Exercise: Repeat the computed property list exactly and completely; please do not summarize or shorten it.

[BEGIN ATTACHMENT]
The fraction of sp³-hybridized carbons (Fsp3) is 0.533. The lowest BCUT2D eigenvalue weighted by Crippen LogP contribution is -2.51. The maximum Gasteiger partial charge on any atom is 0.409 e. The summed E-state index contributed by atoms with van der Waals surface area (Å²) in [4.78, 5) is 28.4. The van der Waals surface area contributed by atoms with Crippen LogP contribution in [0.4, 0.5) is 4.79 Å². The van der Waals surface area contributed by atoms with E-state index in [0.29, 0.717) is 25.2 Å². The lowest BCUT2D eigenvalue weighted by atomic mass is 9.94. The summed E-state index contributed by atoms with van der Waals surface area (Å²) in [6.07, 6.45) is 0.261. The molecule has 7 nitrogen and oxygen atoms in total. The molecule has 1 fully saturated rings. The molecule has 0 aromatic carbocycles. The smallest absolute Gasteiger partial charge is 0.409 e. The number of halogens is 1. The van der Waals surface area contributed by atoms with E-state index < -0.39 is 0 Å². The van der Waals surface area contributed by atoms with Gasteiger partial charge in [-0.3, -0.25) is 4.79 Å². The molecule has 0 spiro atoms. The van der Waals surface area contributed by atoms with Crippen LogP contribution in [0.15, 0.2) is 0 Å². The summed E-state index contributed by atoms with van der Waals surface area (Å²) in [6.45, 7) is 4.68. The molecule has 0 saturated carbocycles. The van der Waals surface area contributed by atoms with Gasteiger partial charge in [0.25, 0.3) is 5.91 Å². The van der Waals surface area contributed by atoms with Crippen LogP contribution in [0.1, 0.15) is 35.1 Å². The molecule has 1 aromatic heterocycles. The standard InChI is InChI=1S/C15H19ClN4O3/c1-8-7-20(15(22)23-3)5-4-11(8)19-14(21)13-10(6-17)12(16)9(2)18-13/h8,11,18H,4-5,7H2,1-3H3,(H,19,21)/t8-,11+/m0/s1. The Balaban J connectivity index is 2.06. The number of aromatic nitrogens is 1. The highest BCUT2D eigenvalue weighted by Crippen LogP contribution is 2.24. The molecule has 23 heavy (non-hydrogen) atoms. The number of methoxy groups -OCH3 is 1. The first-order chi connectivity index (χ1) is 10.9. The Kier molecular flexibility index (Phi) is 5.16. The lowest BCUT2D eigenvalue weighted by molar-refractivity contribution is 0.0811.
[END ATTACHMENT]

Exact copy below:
The fraction of sp³-hybridized carbons (Fsp3) is 0.533. The lowest BCUT2D eigenvalue weighted by Crippen LogP contribution is -2.51. The maximum Gasteiger partial charge on any atom is 0.409 e. The summed E-state index contributed by atoms with van der Waals surface area (Å²) in [4.78, 5) is 28.4. The van der Waals surface area contributed by atoms with Crippen LogP contribution in [0.4, 0.5) is 4.79 Å². The van der Waals surface area contributed by atoms with E-state index in [0.29, 0.717) is 25.2 Å². The lowest BCUT2D eigenvalue weighted by atomic mass is 9.94. The summed E-state index contributed by atoms with van der Waals surface area (Å²) in [6.07, 6.45) is 0.261. The molecule has 7 nitrogen and oxygen atoms in total. The molecule has 1 fully saturated rings. The molecule has 0 aromatic carbocycles. The smallest absolute Gasteiger partial charge is 0.409 e. The number of halogens is 1. The van der Waals surface area contributed by atoms with E-state index < -0.39 is 0 Å². The van der Waals surface area contributed by atoms with Gasteiger partial charge in [-0.3, -0.25) is 4.79 Å². The molecule has 0 spiro atoms. The van der Waals surface area contributed by atoms with Crippen LogP contribution in [0.15, 0.2) is 0 Å². The summed E-state index contributed by atoms with van der Waals surface area (Å²) in [6.45, 7) is 4.68. The molecule has 0 saturated carbocycles. The van der Waals surface area contributed by atoms with Gasteiger partial charge in [0.25, 0.3) is 5.91 Å². The van der Waals surface area contributed by atoms with Crippen LogP contribution in [0.1, 0.15) is 35.1 Å². The molecule has 1 aromatic heterocycles. The standard InChI is InChI=1S/C15H19ClN4O3/c1-8-7-20(15(22)23-3)5-4-11(8)19-14(21)13-10(6-17)12(16)9(2)18-13/h8,11,18H,4-5,7H2,1-3H3,(H,19,21)/t8-,11+/m0/s1. The Balaban J connectivity index is 2.06. The number of aromatic nitrogens is 1. The highest BCUT2D eigenvalue weighted by Crippen LogP contribution is 2.24. The molecule has 23 heavy (non-hydrogen) atoms. The number of methoxy groups -OCH3 is 1. The first-order chi connectivity index (χ1) is 10.9. The Kier molecular flexibility index (Phi) is 5.16. The lowest BCUT2D eigenvalue weighted by molar-refractivity contribution is 0.0811.